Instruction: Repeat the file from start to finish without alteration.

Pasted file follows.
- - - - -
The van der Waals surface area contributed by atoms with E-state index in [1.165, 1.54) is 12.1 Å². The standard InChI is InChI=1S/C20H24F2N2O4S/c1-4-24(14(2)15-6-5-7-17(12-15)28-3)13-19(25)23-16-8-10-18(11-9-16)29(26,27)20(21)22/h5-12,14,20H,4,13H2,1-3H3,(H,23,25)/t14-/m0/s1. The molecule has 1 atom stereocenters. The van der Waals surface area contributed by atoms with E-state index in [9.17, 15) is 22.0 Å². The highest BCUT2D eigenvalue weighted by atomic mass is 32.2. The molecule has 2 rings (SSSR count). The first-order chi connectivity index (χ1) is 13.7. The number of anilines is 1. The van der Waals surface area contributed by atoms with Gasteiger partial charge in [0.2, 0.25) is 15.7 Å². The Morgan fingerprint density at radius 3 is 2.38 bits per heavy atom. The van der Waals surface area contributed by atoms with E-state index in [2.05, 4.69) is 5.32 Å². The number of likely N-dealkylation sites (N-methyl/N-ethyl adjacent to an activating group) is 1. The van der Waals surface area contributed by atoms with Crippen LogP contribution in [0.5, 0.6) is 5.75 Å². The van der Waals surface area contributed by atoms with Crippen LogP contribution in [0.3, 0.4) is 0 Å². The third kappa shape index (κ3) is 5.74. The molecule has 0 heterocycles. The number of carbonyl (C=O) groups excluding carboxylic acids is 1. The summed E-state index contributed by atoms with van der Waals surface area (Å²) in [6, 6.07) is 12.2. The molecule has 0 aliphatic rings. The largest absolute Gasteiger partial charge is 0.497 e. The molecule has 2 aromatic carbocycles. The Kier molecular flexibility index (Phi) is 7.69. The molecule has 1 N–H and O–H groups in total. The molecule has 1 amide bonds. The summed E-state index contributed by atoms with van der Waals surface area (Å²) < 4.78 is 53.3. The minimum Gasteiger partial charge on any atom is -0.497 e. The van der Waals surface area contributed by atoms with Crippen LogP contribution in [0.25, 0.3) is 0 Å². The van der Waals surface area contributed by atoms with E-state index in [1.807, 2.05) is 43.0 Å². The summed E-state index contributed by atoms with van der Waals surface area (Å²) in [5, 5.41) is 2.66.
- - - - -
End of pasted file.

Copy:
The van der Waals surface area contributed by atoms with E-state index in [1.165, 1.54) is 12.1 Å². The standard InChI is InChI=1S/C20H24F2N2O4S/c1-4-24(14(2)15-6-5-7-17(12-15)28-3)13-19(25)23-16-8-10-18(11-9-16)29(26,27)20(21)22/h5-12,14,20H,4,13H2,1-3H3,(H,23,25)/t14-/m0/s1. The molecule has 1 atom stereocenters. The van der Waals surface area contributed by atoms with E-state index in [9.17, 15) is 22.0 Å². The highest BCUT2D eigenvalue weighted by atomic mass is 32.2. The molecule has 2 rings (SSSR count). The first-order chi connectivity index (χ1) is 13.7. The number of anilines is 1. The van der Waals surface area contributed by atoms with Gasteiger partial charge in [0.2, 0.25) is 15.7 Å². The Morgan fingerprint density at radius 3 is 2.38 bits per heavy atom. The van der Waals surface area contributed by atoms with E-state index in [2.05, 4.69) is 5.32 Å². The number of likely N-dealkylation sites (N-methyl/N-ethyl adjacent to an activating group) is 1. The van der Waals surface area contributed by atoms with Crippen LogP contribution in [0.5, 0.6) is 5.75 Å². The van der Waals surface area contributed by atoms with Crippen LogP contribution in [0.3, 0.4) is 0 Å². The third kappa shape index (κ3) is 5.74. The molecule has 0 heterocycles. The number of carbonyl (C=O) groups excluding carboxylic acids is 1. The summed E-state index contributed by atoms with van der Waals surface area (Å²) in [6, 6.07) is 12.2. The molecule has 0 aliphatic rings. The largest absolute Gasteiger partial charge is 0.497 e. The molecule has 2 aromatic carbocycles. The Kier molecular flexibility index (Phi) is 7.69. The molecule has 1 N–H and O–H groups in total. The molecule has 1 amide bonds. The summed E-state index contributed by atoms with van der Waals surface area (Å²) < 4.78 is 53.3. The minimum Gasteiger partial charge on any atom is -0.497 e. The van der Waals surface area contributed by atoms with Crippen LogP contribution in [0.25, 0.3) is 0 Å². The van der Waals surface area contributed by atoms with E-state index in [1.807, 2.05) is 43.0 Å². The summed E-state index contributed by atoms with van der Waals surface area (Å²) in [5, 5.41) is 2.66.